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The government will begin building facilities on Okinotori Island in fiscal 2011 in a bid to develop and utilize the marine resources in its vicinity and protect Japan’s 200-nautical-mile (370-km) exclusive economic zone around it, government sources said Thursday.

The government plans to begin building a dock and a freight-handling site on Okinotori, which consists of the Higashikojima and Kitakojima islets, to make it a staging area for research on marine resources.

Marine experts believe the seabed around Okinotori is rich in natural resources such as rare-earth elements.

Rare-earth minerals are vital for manufacturing high-tech components such as automobiles, mobile phones and liquid crystal panels.

China dominates the global supply of 17 kinds of rare-earth minerals, and effectively stopped such exports to Japan last year.

The Land, Infrastructure, Transport and Tourism Ministry plans to launch detailed research into natural resources around Okinotori in fiscal 2012.

China, which has stepped up its naval activities and moved to preserve its maritime interests in recent years, argues that Okinotori is just a rocky outcropping and opposes Japan’s claim to an EEZ around the uninhabited islets, located about 1,740 km south of Tokyo.

Japan considers Okinotori, an atoll of coral reefs, its southernmost territory and technically part of Tokyo’s village of Ogasawara. It has a vast EEZ of about 400,000 sq. km that was set in 1996, larger than Japan’s land territory of 380,000 sq. km. In recent years Okinotori has been reinforced with concrete bulwarks to keep the islets from being submerged in high tides.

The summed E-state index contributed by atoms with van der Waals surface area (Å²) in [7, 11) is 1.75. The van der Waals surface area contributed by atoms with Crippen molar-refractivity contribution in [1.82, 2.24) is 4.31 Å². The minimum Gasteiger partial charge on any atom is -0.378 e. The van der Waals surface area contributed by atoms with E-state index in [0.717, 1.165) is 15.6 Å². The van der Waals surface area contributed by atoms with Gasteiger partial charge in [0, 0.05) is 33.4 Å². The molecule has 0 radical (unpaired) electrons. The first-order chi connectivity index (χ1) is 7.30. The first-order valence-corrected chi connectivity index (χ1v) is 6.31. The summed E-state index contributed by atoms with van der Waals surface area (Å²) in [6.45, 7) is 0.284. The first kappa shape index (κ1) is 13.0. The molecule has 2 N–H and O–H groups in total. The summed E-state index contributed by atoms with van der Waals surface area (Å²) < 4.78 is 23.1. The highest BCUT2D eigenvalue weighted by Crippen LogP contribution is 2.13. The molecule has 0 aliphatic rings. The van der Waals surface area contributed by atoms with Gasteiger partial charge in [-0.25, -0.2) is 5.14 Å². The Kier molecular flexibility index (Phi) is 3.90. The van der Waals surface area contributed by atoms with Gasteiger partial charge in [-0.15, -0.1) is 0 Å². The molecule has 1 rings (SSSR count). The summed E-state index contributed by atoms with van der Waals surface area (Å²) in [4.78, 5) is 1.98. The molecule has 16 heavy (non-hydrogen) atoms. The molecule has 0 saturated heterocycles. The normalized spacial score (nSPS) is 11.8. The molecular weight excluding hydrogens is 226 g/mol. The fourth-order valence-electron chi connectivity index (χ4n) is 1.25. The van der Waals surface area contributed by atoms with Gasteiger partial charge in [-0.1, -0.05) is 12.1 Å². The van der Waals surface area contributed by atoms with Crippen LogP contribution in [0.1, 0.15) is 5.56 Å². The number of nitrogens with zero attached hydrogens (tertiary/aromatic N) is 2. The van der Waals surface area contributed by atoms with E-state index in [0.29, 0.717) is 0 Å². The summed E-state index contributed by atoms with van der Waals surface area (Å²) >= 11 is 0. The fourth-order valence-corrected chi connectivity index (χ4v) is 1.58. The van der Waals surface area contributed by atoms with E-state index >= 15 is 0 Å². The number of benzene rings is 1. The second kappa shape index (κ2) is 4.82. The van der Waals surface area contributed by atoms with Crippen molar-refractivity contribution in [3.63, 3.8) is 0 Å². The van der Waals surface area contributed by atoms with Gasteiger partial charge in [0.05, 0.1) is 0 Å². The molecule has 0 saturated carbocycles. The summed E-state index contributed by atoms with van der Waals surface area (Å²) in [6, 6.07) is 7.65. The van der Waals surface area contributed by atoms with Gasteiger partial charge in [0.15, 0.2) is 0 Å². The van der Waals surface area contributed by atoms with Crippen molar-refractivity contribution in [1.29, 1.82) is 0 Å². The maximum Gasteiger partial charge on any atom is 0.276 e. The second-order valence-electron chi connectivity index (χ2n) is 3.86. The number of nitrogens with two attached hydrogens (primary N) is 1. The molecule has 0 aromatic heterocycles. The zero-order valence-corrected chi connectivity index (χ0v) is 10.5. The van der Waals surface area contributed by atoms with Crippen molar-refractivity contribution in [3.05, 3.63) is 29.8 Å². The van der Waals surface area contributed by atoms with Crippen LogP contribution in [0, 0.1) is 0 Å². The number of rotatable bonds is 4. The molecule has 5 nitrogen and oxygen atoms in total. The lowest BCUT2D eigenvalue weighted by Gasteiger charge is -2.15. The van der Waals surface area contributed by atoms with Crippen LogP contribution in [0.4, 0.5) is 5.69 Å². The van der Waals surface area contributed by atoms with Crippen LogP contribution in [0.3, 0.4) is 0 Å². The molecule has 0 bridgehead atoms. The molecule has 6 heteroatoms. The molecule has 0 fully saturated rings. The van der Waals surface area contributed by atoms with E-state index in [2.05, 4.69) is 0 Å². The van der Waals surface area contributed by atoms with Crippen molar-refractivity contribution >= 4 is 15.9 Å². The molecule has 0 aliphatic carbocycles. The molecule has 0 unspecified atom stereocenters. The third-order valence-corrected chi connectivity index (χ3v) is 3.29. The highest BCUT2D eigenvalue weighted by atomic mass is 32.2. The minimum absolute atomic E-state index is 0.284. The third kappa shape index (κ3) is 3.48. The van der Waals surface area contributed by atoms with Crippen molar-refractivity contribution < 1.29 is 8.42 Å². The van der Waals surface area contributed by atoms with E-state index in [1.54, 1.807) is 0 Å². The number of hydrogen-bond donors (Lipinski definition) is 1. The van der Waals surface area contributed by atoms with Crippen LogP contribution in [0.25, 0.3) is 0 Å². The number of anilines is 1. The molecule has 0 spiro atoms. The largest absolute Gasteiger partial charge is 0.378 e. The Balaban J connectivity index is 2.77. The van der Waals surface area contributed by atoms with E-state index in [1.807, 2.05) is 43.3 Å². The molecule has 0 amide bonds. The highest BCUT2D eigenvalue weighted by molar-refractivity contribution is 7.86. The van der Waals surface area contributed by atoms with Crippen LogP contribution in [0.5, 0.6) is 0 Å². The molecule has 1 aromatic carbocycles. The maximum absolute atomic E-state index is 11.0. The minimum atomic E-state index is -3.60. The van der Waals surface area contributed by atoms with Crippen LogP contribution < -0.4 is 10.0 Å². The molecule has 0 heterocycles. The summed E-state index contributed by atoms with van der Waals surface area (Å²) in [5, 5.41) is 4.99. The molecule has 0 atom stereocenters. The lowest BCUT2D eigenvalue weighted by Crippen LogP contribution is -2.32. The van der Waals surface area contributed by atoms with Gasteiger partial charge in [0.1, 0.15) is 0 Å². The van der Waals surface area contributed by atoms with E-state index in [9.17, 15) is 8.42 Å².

The government has already worked out a ¥75 billion, six-year project to develop Okinotori, earmarking funds in its fiscal 2011 budget for the project. It plans to build a 150- to 200-meter-long dock outside the island and a harbor road linking the two islets.

The dock will be large enough for big ships such as ocean-exploration vessels to moor there, while the harbor road will be wide enough for heavy machinery and vehicles to use.

Most of Okinotori Island is under the sea surface. Only the tops of the two islets, measuring about 50 meters in diameter, protrude about 1 meter above sea level at high tide. Japan has built steal breakwaters and concrete walls to protect the islets and to prevent erosion by waves.

Japan has continued work since 1987 to build breakwaters and walls to prevent the islets from submerging.

The government will start looking into the seabed around the islets and studying wave strength and direction before building the dock. It plans to build facilities resistant to stormy weather as the waters around Okinotori are very strong and concrete structures deteriorate quickly.

Last May, the Diet enacted a law that places Okinotori Island under the central government instead of the Tokyo Metropolitan Government.

The legislation stipulates the central government should build and manage ports on specific outliers, such as Okinotori and Minamitori islands, which serve as base points for the nation’s 370-km EEZ. Such works are usually undertaken by local governments.

Japan and China are locked in disputes over maritime interests, including gas exploration in the East China Sea, where the EEZs claimed by the two countries overlap.

Japan incorporated Okinotori into then Tokyo Prefecture in 1931. The island, under U.S. rule after World War II, was returned to Japan in 1968.

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